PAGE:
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Getting Started With a PICOT Question

Introduction

Physical injuries to any part of the body cause significant pain and discomfort to the patient. Such traumas often require drastic lifestyle changes to ensure the injured individuals recover quickly and do not sustain additional damage. However, these changes, specifically prolonged bed rest, can result in the development of pressure ulcers that are detrimental to the patients’ health and well-being. This assignment will examine an intervention addressing the pressure injury protocol implementation starting in the emergency department.

Clinical Problem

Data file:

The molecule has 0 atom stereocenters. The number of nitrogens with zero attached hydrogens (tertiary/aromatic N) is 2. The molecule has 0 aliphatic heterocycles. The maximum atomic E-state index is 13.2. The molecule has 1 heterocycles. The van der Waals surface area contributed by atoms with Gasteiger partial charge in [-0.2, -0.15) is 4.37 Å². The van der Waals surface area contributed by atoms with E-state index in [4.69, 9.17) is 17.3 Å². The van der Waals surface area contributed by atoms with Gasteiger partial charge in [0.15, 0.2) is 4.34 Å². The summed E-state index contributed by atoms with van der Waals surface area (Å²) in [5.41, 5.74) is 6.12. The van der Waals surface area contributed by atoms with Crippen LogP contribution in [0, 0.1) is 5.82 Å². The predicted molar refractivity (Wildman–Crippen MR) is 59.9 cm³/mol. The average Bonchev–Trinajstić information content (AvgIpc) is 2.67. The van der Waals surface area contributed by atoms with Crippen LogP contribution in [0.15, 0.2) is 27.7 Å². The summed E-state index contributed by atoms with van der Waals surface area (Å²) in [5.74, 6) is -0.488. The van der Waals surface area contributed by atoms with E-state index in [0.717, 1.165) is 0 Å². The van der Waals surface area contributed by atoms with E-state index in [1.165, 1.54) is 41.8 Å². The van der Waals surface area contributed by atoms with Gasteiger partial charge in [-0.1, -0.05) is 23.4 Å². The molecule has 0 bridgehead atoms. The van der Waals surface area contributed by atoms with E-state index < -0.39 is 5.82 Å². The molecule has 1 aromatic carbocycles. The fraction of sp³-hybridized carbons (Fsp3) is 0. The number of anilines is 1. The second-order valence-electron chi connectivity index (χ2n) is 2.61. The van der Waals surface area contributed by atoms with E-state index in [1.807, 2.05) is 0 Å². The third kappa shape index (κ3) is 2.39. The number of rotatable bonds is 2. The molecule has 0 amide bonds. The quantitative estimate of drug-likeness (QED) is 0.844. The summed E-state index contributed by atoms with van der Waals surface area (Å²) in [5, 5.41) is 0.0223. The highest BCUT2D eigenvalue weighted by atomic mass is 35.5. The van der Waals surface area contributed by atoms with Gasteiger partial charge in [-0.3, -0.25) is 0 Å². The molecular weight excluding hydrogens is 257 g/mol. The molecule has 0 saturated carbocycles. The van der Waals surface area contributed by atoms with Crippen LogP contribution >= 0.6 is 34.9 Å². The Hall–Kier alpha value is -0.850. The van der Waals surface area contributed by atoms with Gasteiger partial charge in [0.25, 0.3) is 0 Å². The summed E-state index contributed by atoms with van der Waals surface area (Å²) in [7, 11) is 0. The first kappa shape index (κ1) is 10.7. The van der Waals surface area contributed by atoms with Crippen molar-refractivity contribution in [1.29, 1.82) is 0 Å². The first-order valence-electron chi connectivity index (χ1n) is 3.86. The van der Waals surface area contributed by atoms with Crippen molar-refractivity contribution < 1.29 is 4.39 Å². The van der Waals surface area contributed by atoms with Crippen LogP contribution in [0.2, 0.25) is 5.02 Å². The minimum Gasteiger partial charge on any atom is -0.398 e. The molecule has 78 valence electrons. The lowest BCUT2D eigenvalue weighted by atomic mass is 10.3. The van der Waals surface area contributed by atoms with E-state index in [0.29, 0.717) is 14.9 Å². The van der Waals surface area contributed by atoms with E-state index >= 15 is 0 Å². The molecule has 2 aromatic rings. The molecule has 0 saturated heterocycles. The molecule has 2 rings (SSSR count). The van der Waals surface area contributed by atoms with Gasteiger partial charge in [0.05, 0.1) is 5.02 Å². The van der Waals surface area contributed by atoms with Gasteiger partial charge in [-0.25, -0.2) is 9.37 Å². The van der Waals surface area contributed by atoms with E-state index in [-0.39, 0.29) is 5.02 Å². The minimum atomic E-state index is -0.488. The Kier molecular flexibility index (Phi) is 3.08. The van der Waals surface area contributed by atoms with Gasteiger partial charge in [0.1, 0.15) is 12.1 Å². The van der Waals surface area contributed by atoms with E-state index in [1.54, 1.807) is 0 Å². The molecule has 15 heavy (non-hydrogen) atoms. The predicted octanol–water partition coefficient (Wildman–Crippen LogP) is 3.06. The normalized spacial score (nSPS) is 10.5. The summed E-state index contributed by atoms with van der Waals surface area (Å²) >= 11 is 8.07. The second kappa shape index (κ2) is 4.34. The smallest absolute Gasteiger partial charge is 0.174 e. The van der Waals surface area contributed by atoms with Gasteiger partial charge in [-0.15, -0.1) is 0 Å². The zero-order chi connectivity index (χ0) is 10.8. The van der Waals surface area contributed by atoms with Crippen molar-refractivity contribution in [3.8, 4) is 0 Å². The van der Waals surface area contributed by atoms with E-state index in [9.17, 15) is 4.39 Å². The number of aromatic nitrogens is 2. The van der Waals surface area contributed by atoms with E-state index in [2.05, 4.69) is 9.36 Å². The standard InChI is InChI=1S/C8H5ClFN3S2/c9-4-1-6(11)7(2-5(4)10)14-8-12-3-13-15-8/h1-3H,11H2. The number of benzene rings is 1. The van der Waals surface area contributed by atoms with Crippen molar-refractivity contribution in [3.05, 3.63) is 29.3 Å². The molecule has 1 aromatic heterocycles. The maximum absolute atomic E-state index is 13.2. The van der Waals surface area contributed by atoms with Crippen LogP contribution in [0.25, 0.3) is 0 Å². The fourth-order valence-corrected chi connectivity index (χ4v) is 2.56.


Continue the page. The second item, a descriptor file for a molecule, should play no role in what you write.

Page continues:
Pressure injuries present a severe medical issue and are detrimental to the health and well-being of the patients. Such injuries can also be referred to as ulcers or sores and occur “when direct pressure causes tissue ischemia in the skin, muscle, and fascia” (Powers & Ames, 2018, p. 4). Thus, pressure ulcers are the result of compression and friction, preventing blood flow and oxygen delivery in the capillaries and leading to edema, tissue ischemia, and tissue death (Powers & Ames, 2018). The severity of pressure sores depends on the duration of time patients spend in the position that causes the compression of small blood vessels. According to Santamaria et al. (2019, p. 747), pressure injuries are typical for areas on the body with bony prominences, including heels, coccyx, and sacrum that can “distort the inferior soft tissues.” Although pressure sores are likely to emerge after a prolonged stay in a hospital, they can occur quickly if high pressure is applied. Thus, it is essential for nurses to check patients for pressure injuries in emergency departments to avoid blood vessel compression and sore formation.